Algae blooms a problem but not a trend, study finds

by Adam Hinterthuer, University of Wisconsin-Madison
October 5, 2021

As Earth’s average temperature rises, climate change impacts grow around the globe. Hurricanes and wildfires are bigger and more destructive. Extreme rain events are more common. Droughts last longer.

But, surprisingly, one problem isn’t getting universally worse. According to a study published today in the journal Frontiers in Ecology and the Environment, there isn’t a widespread upswing of harmful algae blooms in North American lakes.

The finding contradicts the common narrative that warmer temperatures and heavier rains are making algae blooms worse in lakes across the landscape, according to Grace Wilkinson, lead author of the study and an assistant professor at the University of Wisconsin–Madison’s Center for Limnology.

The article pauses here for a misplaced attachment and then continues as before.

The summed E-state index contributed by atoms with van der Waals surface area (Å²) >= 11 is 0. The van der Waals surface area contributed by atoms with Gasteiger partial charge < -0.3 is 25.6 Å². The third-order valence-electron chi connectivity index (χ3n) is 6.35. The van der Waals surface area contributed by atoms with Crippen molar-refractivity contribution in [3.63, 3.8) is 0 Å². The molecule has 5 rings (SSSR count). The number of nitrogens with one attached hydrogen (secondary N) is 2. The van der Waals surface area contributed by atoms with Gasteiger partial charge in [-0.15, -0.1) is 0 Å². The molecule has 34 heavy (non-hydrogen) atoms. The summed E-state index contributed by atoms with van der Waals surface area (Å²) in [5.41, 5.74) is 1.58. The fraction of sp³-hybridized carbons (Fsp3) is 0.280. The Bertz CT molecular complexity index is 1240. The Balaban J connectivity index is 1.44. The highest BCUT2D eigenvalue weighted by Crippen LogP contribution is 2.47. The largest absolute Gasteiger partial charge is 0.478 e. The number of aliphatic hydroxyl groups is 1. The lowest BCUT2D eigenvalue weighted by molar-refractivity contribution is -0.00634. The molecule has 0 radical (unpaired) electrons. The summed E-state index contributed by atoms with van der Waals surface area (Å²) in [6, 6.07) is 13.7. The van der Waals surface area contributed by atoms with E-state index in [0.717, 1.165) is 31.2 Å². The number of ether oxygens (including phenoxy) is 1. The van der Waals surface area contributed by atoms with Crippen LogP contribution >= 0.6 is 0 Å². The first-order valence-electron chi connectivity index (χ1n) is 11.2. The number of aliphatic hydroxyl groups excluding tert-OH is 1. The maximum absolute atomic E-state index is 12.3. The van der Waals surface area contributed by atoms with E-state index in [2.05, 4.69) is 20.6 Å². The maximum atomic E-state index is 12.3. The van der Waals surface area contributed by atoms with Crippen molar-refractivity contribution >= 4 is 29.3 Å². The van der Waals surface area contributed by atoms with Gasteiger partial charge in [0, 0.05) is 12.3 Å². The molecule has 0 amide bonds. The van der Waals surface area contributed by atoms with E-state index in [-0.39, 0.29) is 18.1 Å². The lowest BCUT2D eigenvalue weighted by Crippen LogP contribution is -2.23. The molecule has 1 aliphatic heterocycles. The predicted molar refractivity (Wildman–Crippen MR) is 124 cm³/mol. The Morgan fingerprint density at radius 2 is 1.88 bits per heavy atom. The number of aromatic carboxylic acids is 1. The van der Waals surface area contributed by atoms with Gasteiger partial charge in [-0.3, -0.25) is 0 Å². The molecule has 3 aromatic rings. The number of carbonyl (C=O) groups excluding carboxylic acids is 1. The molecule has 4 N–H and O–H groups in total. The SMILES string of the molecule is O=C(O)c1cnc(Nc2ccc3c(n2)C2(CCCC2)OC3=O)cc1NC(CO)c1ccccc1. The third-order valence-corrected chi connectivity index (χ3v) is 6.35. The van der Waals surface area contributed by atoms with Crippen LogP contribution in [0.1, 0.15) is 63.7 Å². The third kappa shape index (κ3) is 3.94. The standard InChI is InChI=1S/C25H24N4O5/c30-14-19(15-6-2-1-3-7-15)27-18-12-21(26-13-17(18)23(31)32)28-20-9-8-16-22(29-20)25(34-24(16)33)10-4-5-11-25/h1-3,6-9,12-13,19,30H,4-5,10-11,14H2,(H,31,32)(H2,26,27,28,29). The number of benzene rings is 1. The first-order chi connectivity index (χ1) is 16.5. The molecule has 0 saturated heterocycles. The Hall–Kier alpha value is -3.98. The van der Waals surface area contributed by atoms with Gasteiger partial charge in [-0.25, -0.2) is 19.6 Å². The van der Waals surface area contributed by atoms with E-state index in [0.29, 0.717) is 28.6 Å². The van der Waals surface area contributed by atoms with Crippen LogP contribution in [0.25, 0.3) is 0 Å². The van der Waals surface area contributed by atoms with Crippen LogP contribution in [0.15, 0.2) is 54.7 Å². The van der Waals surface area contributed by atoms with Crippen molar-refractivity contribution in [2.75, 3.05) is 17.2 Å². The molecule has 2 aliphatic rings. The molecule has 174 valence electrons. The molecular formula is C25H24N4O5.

Wilkinson is quick to clarify that these results shouldn’t minimize the impact harmful algal blooms can have.

“For many, many lakes, they are a very serious problem,” she says. “But algal blooms are not getting worse everywhere and if we can better understand what’s driving one lake getting worse while another one is getting better, that’s going to give us a lot more tools in our toolbox to better address this problem.

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